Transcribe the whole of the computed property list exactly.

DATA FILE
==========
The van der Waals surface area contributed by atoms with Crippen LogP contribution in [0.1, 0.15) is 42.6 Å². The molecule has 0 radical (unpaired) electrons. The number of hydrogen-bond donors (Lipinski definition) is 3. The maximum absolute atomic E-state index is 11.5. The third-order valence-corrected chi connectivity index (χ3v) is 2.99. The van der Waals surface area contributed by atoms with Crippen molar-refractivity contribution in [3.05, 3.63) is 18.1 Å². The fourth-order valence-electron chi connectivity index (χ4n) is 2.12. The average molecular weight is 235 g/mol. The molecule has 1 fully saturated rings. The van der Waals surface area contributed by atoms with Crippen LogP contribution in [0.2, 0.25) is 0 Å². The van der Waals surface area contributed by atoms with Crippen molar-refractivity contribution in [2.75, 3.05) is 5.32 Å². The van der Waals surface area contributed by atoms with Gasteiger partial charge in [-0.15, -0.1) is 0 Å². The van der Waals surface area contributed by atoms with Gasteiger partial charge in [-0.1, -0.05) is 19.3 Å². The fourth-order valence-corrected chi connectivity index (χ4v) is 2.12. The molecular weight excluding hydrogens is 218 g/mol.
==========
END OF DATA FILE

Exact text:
The van der Waals surface area contributed by atoms with Crippen LogP contribution in [0.1, 0.15) is 42.6 Å². The molecule has 0 radical (unpaired) electrons. The number of hydrogen-bond donors (Lipinski definition) is 3. The maximum absolute atomic E-state index is 11.5. The third-order valence-corrected chi connectivity index (χ3v) is 2.99. The van der Waals surface area contributed by atoms with Crippen molar-refractivity contribution in [3.05, 3.63) is 18.1 Å². The fourth-order valence-electron chi connectivity index (χ4n) is 2.12. The average molecular weight is 235 g/mol. The molecule has 1 fully saturated rings. The van der Waals surface area contributed by atoms with Crippen LogP contribution in [0.2, 0.25) is 0 Å². The van der Waals surface area contributed by atoms with Crippen molar-refractivity contribution in [2.75, 3.05) is 5.32 Å². The van der Waals surface area contributed by atoms with Gasteiger partial charge in [-0.15, -0.1) is 0 Å². The van der Waals surface area contributed by atoms with Gasteiger partial charge in [-0.1, -0.05) is 19.3 Å². The fourth-order valence-corrected chi connectivity index (χ4v) is 2.12. The molecular weight excluding hydrogens is 218 g/mol.